A love-hate relationship: Switzerland's relationship with the European Union (EU) could be described as mutually beneficial at best, but downright difficult at worst. Both accept the necessity of one another, but once in a while tensions bubble to the surface. We provide a closer look at some of the dynamics.

AuteurGallinelli, Sven

One way to learn about the relationship between the EU and Switzerland is to embark on a short journey to Canton Schwyz. Once there, continue to the fascinating Muotatal valley, where the mountains keep half the valley in constant shadow.

Park your car where the street stops at the very end of the valley, and board the cable car to the Glattalp plateau. Your trip is almost over--after a 90-minute hike, you will arrive at the ridge of the surrounding mountains.

Find a senner (a mountain shepherd and dairyman) who tends the cows kept there during summer, and ask him what he thinks about the European Union.

"We do not need to be ruled from outsiders who are far away," is the answer you are likely to get. You should probably now change the subject, since there is nothing more the senner has to say when it comes to Switzerland and the EU.

Hardly a landslide

This isn't just the opinion of farmers who live in remote areas. The likelihood of receiving similar responses anywhere in Canton Schwyz is high, since Schwyz ranks among the most conservative cantons in the country. And, it's one of only two that said 'no' in February when Swiss voters cast ballots on whether or not to extend the free movement of people agreement with the EU.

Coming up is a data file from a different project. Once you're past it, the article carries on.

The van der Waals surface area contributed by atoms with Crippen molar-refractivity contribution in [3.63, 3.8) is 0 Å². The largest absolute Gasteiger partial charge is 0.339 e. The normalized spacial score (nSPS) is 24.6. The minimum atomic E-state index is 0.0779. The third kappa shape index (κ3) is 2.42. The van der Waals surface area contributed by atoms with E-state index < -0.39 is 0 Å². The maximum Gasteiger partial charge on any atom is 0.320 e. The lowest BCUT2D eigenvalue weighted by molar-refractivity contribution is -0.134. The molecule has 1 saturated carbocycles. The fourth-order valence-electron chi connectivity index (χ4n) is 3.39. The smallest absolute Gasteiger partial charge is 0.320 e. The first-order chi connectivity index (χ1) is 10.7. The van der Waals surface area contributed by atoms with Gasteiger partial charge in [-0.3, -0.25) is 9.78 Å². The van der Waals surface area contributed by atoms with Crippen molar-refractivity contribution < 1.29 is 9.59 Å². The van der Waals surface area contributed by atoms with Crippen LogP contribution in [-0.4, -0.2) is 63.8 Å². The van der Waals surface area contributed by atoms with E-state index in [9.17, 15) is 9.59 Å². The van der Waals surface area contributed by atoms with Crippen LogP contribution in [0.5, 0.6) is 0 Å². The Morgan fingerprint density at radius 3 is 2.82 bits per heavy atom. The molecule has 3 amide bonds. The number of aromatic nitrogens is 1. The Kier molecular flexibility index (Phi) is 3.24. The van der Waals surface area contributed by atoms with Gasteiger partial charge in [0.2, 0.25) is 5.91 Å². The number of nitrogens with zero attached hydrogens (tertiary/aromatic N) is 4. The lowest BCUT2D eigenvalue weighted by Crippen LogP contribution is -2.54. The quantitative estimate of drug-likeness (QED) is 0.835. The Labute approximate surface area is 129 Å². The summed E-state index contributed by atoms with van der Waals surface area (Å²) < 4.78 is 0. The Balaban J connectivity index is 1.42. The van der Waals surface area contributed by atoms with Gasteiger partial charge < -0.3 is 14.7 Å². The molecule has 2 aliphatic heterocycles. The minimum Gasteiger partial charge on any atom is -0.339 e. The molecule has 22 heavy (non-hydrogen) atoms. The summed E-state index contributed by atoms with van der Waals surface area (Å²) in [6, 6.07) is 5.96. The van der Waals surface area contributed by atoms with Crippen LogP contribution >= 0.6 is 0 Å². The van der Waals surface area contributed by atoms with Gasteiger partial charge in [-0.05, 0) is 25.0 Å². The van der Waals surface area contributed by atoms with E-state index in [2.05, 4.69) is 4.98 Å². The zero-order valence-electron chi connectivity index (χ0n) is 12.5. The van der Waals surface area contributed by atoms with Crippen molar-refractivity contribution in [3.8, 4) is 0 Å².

Specifically, the agreement was to be extended to new EU members Romania and Bulgaria. The majority of Swiss voters--56.6 per cent--voted 'yes' and the referendum passed. (Cantons Schwyz and Ticino were the only two of the Confederation's 26 that said 'no'.) But still, 43.4 per cent of all voters said 'no'.

"The majority of the Swiss understood that their 'yes' was essential for the whole relationship we have with the EU," says Dominique Boillat, press secretary of the Swiss federal integration office that coordinates the relationship between the EU and Switzerland. "Swiss voters are aware that a stable relationship between the most important trade partner--which is the EU and Switzerland is unavoidable."

Fiercely free

And indeed, the last vote was important. If Switzerland had voted against the extension of the free movement agreement, the EU would have repealed all the other contracts that have been set up in the last 10 years--including those that create a flexible job market that leads to significant profits for the Swiss economy.

A 'no' vote could also have caused trouble in other areas including air traffic, educational and agricultural agreements, and science--regarding the latter, Switzerland would have been...

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